Doctors adivse hygiene will help avoid colds

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    By JASON CARSON

    Winter is approaching and weather forecasters are buzzing about El Nino and heavy precipitation.

    With all this talk, many people may be worried about catching a cold.

    Not to worry. According Dr. Kennen Tubbs of Utah Valley Family Practice in Provo, very few people die of complications from colds.

    That, however, is no comfort to those suffering from the miserable effects of these nasty little viruses.

    A little knowledge and a few simple suggestions may be of use to those looking to reduce their (or their children’s) chances of catching a cold.

    How is a cold transmitted?

    Tubbs said colds are most often transmitted in one of four ways: hand-to-hand contact, such as a handshake; hand-to-mouth contact, such as using dishes previously handled by someone with a cold; mouth-to-mouth, like kissing; or breathing contaminated air.

    Kids are one of the main sources of cold transmission, due to their lack of proper hygiene and their close interaction with other children, Tubbs said.

    “You can tell your child to wash his hands 100 times, but he’s not going to do it. It’s hard to get your kids to act like adults when they’re only five,” he said.

    Richard Salazar, assistant professor of health science, said colds are not as contagious as people may think.

    To avoid a cold …

    According to the American Academy of Family Physicians, the best way to avoid catching a cold is to wash your hands regularly with soap and warm water, and avoid rubbing your eyes and nose.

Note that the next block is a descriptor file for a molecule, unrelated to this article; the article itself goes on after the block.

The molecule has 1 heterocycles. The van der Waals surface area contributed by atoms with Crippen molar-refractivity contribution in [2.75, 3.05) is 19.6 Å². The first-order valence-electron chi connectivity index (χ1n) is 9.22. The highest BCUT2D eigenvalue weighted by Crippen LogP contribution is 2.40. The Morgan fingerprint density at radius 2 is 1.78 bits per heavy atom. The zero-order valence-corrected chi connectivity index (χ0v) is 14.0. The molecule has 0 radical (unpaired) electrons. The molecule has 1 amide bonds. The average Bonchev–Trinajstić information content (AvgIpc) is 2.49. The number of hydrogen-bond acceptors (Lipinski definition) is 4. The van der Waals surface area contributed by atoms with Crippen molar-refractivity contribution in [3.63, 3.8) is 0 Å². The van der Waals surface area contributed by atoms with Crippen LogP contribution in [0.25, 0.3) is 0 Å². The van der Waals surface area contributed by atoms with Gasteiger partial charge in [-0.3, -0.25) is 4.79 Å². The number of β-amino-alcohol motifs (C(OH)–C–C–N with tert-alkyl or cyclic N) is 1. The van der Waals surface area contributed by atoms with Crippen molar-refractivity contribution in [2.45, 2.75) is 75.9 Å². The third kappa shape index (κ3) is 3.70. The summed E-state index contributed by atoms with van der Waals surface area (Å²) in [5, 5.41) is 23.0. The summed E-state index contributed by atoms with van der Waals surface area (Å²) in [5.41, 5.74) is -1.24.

Besides these measures, Tubbs said, “There is little you can really do. You cannot avoid the common cold.

    A popular myth…

    Tubbs said exposure to cold temperatures does not increase a person’s chance of catching a cold.

    “Catching a cold has nothing to do with your body temperature,” he said.

    Although studies have shown that more colds are contracted in colder climates, Tubbs said this an indirect relationship.

    He said that people in warmer climates tend to spend more time outdoors, limiting their contact to people who are infected with a cold virus. People in colder climates often gather in close proximities to stay warm, Tubbs said. This increases their chances of catching colds.

    To feel better…

    “Get your rest and take in plenty of fluids,” Salazar said.

    This will replace the body’s lost fluids and allow it to fight the virus more effectively, he said.

    Some vitamins and supplements may shorten the life of the virus, Salazar said.

    Large amounts of Vitamin C may have a mild antihistamine effect, he said. However, he also said some of that effect may be psychological.

    Zinc lozenges, if taken early, may shorten the life of the cold, Salazar said.

    According to the AAFP, gargling with warm salt water a few times a day may relieve the sore throat that often accompanies other symptoms.

    To avoid spreading the cold…

    One way to keep the cold from spreading is by covering the mouth when coughing or sneezing, according to the AAFP.

    Uncovered coughs and sneezes can send droplets through the air that may be inhaled by others, Tubbs said.

    In addition, people with colds should wash their hands regularly with soap and warm water, he said. This will prevent the virus from being placed onto surfaces that others may touch.

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